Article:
For thousands of years, people have worshipped on the shores of the River Ganges at Varanasi. The ancient city is of great spiritual importance to Hindus because, according to legend, Lord Shiva and his wife Parvati stood here at the beginning of time. It is an exciting place of temples, shrines and rituals on the western banks of the river.
A good way to understand the importance of the river to Hindus is to take a boat ride along the waterfront to see the ghats. These are the long stone steps that lead from the city's alleys down to the river. At any time you may see people praying, bathing and washing their clothes. Weddings, funerals and cremations are also conducted on the banks of the river.
In the evening, go to Dasaswamedh Ghat to see the nightly ritual where thousands of lamps float across the water. The ghat is close to the 18th-century Kasha Vishwanath Temple and to the Jantar Mantar Observatory. Tour the 18th-century science base and see instruments that once recorded the motion of stars. The observatory is on the roof of the palace of Man Mahal.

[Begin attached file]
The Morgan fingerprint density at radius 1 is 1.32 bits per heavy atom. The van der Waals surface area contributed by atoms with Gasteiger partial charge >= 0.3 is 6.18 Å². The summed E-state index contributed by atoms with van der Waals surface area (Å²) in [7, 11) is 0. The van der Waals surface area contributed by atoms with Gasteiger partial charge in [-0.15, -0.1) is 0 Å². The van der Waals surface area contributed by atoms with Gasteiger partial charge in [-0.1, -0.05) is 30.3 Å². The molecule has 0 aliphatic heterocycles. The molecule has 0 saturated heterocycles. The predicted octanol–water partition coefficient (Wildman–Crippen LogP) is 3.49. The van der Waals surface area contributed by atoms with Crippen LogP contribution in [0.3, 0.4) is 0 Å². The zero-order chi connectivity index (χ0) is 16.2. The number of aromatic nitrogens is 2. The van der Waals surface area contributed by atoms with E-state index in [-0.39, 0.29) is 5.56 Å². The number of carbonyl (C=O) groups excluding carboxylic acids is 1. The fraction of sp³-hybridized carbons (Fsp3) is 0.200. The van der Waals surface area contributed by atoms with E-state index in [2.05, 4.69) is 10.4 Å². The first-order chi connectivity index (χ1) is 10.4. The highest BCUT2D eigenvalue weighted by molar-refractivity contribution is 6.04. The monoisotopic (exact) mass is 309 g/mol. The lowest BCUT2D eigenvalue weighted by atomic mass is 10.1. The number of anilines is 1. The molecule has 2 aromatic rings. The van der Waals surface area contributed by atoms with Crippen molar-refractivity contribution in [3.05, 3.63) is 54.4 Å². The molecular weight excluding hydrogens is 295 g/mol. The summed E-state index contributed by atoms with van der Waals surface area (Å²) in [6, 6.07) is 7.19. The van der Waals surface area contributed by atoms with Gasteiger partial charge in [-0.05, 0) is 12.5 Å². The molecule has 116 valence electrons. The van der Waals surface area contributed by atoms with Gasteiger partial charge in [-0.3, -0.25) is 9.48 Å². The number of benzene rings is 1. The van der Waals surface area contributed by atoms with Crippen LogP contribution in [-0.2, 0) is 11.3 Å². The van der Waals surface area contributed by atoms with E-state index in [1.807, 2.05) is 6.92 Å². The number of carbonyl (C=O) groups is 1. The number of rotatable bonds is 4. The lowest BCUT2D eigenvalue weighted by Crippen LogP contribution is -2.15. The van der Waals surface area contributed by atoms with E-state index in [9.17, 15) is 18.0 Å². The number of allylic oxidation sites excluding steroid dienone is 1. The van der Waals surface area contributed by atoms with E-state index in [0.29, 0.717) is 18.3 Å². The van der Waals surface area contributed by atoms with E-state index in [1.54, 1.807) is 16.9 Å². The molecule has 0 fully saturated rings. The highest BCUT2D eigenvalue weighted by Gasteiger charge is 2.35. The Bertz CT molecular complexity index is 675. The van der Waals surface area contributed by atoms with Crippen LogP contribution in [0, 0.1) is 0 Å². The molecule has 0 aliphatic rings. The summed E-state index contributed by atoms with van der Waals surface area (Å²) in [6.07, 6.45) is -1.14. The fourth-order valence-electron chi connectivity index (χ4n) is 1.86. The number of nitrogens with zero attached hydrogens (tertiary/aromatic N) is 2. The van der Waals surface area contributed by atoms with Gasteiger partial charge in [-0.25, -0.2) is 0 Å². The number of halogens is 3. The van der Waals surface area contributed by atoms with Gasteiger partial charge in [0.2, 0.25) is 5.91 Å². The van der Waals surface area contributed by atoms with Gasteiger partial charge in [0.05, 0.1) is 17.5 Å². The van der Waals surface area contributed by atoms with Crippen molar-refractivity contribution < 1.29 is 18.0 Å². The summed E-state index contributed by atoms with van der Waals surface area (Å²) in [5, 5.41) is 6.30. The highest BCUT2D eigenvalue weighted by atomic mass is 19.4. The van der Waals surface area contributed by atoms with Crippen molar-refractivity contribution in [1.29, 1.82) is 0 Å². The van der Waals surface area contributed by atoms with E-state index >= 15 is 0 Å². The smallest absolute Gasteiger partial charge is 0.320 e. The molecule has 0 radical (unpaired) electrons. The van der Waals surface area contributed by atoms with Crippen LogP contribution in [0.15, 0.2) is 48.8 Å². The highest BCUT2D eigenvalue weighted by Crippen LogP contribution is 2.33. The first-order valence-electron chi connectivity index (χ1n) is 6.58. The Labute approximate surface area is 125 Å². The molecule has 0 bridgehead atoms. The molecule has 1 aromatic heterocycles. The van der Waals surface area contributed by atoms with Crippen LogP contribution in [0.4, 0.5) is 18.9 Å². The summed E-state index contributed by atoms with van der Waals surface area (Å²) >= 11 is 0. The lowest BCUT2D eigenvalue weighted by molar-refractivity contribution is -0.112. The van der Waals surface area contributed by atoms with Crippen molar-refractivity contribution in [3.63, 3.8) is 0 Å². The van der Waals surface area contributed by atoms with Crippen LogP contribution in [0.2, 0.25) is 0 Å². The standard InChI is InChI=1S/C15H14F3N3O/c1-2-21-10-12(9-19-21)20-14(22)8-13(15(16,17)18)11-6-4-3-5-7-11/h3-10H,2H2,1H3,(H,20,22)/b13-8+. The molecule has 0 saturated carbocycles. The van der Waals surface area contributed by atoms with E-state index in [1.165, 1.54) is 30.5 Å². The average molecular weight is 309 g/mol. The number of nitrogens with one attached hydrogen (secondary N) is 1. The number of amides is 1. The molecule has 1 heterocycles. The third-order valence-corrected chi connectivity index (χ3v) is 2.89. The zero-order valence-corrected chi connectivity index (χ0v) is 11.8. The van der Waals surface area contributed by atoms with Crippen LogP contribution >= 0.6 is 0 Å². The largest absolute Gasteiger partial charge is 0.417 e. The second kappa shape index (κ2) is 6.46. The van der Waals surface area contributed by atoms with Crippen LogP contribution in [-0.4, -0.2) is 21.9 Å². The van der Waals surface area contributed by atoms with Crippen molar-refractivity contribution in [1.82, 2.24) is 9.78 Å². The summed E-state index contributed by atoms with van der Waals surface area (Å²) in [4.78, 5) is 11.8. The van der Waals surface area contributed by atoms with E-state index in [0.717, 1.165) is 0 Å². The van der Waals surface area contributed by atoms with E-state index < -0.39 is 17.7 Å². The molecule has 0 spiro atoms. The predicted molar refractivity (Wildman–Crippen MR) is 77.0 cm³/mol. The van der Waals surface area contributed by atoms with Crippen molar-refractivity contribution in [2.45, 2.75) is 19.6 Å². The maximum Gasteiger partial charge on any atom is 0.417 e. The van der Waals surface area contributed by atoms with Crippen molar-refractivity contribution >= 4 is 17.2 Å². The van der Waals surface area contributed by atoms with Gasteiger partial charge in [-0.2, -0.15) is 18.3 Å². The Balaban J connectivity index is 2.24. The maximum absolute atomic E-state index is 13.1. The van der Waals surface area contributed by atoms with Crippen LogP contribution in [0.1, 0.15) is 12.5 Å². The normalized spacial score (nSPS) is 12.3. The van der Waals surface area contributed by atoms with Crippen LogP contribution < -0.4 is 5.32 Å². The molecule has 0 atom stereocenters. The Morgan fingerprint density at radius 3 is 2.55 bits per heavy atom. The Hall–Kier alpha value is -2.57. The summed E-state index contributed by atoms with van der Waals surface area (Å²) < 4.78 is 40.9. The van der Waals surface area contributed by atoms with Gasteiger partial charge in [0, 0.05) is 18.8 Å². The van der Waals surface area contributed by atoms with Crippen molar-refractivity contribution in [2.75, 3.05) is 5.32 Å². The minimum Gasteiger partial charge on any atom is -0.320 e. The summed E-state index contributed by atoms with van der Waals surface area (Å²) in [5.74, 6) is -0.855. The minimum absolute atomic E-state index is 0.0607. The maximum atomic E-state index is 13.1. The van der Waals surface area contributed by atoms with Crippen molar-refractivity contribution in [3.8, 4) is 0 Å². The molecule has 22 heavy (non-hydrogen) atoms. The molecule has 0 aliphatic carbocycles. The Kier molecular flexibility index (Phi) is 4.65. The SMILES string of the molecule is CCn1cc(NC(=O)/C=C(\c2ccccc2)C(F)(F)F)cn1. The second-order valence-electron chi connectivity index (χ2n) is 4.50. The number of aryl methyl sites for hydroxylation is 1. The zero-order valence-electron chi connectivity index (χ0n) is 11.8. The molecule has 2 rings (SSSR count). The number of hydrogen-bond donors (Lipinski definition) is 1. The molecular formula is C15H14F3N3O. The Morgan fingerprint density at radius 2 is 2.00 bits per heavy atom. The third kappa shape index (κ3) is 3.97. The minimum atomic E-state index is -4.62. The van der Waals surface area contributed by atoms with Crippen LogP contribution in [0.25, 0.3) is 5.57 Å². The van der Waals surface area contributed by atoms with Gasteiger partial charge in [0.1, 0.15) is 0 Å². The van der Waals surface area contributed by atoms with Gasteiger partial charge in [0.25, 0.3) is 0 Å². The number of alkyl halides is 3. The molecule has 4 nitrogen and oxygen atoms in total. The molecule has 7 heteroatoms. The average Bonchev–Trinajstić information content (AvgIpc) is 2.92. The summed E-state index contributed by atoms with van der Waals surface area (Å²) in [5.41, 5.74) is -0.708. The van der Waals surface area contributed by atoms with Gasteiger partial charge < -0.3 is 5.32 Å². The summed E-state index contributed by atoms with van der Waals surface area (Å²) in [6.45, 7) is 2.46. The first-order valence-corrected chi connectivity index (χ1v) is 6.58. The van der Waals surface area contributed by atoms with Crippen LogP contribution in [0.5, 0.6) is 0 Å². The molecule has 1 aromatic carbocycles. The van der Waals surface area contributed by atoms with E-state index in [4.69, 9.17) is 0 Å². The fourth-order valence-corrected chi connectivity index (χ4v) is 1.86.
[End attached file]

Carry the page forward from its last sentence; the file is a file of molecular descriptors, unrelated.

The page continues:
Varanasi has temples at just about every turn. As a general rule, non-Hindus are not permitted inside Hindu temples, but do visit some of the sanctuaries to appreciate their architecture. The white marble Tulsi Manas Temple is open to everyone. Step inside to see walls decorated with images from Hindu legends.
While Hinduism is the main religion in India, Varanasi is also sacred to Buddhists. Visit the small village of Sarnath, just outside the city, where Buddha first preached his message of peace. See ancient holy structures, such as the Dhamekh Stupa, which dates back to the 5th century.
Being a place of religious significance to many Indians, Varanasi is well connected to many parts of the country by road, rail and air. Lal Bahadur Shastri International Airport is the nearest international airport, just 11 miles (18 kilometers) away.
When you see the temples and rituals along the waterfront, you'll understand why Varanasi is so special to many Indians.